Breaking Bad Breakdown: Postponing Progress

September 2, 2013
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Can an episode be simultaneously very good and disappointing? That’s what I was left feeling after “Rabid Dog,” especially coming down from last week’s phenomenal “Confessions.” There was nothing wrong with this latest installment, but it didn’t quite hit the heights of stunning surprises, character depth, and visual splendor that previous episodes had reached, making the episode a casualty of the season’s heightened expectations.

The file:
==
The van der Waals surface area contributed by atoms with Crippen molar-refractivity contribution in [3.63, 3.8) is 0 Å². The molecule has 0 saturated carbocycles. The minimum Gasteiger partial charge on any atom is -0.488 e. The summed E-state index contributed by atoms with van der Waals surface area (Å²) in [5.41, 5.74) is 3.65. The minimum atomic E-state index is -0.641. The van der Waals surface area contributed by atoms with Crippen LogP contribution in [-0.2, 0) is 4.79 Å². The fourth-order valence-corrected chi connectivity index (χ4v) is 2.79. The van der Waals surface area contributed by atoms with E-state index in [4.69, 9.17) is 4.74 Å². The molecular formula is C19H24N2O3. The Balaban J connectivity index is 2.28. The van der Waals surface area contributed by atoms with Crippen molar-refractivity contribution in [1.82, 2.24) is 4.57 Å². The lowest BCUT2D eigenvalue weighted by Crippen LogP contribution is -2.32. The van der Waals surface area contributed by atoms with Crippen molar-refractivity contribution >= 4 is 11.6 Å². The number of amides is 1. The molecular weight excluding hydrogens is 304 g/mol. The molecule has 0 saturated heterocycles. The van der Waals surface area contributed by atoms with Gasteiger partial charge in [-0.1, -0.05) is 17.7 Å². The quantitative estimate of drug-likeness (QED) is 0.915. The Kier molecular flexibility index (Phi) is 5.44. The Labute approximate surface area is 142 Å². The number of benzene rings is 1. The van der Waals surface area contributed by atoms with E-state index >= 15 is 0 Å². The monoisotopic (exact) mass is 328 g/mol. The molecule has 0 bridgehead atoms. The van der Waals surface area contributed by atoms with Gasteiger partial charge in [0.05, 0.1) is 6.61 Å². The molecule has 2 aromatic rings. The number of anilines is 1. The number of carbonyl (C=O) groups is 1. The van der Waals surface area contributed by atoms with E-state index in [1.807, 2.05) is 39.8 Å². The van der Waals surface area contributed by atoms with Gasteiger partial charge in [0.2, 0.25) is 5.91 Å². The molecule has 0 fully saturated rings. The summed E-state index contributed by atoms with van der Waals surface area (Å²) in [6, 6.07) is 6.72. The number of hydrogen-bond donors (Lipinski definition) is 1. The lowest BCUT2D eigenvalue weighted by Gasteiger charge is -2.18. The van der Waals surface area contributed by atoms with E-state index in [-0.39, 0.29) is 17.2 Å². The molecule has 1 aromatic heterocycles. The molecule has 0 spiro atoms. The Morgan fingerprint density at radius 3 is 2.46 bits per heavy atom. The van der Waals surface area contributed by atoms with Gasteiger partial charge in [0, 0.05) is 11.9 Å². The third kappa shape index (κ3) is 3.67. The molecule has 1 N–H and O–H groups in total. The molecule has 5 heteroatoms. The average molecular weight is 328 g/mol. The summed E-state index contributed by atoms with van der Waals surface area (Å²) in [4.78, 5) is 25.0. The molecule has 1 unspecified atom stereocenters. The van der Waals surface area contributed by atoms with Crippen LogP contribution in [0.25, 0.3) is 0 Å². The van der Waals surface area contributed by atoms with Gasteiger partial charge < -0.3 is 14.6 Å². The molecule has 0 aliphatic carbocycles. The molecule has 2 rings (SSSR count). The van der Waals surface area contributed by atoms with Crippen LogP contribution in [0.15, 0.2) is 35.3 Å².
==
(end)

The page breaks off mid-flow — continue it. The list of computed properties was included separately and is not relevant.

In large part, this letdown is because much of the action takes characters to places they had previously seemed to be going. At the end of “Buried,” we anticipated that Jesse and Hank would team up against Walt, and “Confessions” delightfully thwarted those expectations. In “Rabid Dog,” we arrive at that pairing, with the surprising reveal that Hank interrupted Jesse’s attempted arson and took on a new house guest. We knew from the flash forward in “Blood Money” that Walt’s house was not burned down, so the real suspense was how and why Jesse failed to light the fire. The reveal of Hank’s intervention was well done, effectively built up through the previous scenes where Walt and Saul could not find Jesse. But even though Jesse’s emotional journey provided better motivation, in the end we got Jesse’s confession to Hank just as we’d been expecting in the previous episode.